As old adages go, “Everyone has an artist in them” is a harmless gem wielded liberally by every art teacher in the world trying to inspire students. Even if the adage is true and there is a tiny artist dwelling within us all, they don’t all have easy access to the control panels. Maybe Malcolm Gladwell was right and 10,000 hours of practice can achieve mastery in any given field, but who needs mastery when you can have wine instead?
A growing number of art classes use libations to coax out inner prodigies for one-night events where a generous pour is paired with a guided painting session. You might not walk out with a masterpiece destined to fetch $100 million at Sotheby’s in New York City, but you might finally unleash your artist’s soul to match that black beret and itchy turtleneck forgotten in your closet.
Anthony Pego is an artist with Wine & Palette, which offers pop-up classes around the metro. Pego inherited his passion for painting from his grandmother and has since worked in graphic design, music and a wide range of creative fields, often under the pseudonym Boo Science. He even gained national attention for his series of portraits of politicians as cats. He has been an instructor for Wine & Palette for over four years and has seen how that creative spark can be ignited in even the most hesitant participants.
“At first, they’re nervous; they’re worried that they’re going to suck,” Pego said. “I tell them, ‘No, this is something that everybody can learn. I promise you, you’ve got skills within.’ Everybody comes in worried. And everybody leaves with a beautiful painting and had a great time. That transition is the most amazing thing I’ve ever experienced.”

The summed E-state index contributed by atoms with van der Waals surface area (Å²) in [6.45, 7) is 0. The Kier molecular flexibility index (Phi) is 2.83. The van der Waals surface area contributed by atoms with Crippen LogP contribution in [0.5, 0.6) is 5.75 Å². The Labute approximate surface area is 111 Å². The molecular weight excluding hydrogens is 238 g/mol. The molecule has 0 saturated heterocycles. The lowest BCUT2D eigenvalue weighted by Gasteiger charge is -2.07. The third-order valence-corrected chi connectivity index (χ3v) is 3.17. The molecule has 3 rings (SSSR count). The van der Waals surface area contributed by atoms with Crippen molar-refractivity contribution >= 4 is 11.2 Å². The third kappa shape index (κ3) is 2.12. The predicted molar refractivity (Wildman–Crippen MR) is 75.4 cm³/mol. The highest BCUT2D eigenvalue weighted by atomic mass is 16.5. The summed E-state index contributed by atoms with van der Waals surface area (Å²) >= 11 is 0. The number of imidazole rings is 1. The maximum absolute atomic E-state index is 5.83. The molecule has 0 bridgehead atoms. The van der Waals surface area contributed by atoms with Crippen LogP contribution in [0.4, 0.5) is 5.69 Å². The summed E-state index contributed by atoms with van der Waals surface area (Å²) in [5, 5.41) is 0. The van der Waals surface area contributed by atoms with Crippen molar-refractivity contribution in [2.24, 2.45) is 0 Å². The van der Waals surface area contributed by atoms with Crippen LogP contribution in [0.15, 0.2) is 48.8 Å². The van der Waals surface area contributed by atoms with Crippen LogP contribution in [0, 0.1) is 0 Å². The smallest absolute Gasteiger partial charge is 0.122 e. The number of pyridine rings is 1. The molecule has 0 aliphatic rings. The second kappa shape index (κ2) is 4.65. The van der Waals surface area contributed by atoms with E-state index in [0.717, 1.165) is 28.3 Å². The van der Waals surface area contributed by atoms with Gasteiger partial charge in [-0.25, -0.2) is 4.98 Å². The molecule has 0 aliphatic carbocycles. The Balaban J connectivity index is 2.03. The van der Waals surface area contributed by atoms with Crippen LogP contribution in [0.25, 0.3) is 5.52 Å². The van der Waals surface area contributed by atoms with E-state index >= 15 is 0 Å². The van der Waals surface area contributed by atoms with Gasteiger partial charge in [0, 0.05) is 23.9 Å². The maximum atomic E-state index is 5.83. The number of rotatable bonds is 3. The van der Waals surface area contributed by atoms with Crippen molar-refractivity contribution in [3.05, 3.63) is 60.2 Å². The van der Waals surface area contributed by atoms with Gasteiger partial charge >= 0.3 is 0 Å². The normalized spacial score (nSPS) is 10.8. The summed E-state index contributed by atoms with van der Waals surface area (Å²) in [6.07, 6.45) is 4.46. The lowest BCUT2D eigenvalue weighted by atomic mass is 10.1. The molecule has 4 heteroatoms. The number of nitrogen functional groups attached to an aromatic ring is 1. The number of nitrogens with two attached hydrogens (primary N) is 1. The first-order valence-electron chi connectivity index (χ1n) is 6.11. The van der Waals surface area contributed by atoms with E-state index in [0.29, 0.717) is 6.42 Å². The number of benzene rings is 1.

Pego and the other teachers on the Wine & Palette roster will submit their original work, which will then be placed on the calendar. Prospective participants can then look through the calendar to find a painting they want to try to create. Pego will then walk the class through the steps he took to create it, giving them some fundamental tools that need to be in every artist’s repertoire.
Tiffany Bora owns Tipsy Artist, 117 W. Harrison Ave., in Guthrie. She said she focuses on easy and stress-free projects for her classes.
“We have tracing templates for all shapes and fonts,” Bora said. “I feel that this still allows for creative freedom with the experience while making it more pleasurable for beginners. I teach a style that I have developed called Coloring Book Painting. We also offer different painting options at every show so that there is something to offer for a variety of tastes.”
Brushing upSince the programs are as much entertainment as they are education, they can often be found in various hotspots around the city. Adam and Stephanie Jones opened Paint N’ Cheers seven years ago at 1614 N. Gatewood Ave. in the bustling 16th Street Plaza District.
“For two hours, we provide our customers with an experience away from all the crap going on in the world and all the crap going on in their lives and all we concentrate on is painting, drinking and having a great time together,” Adam Jones said.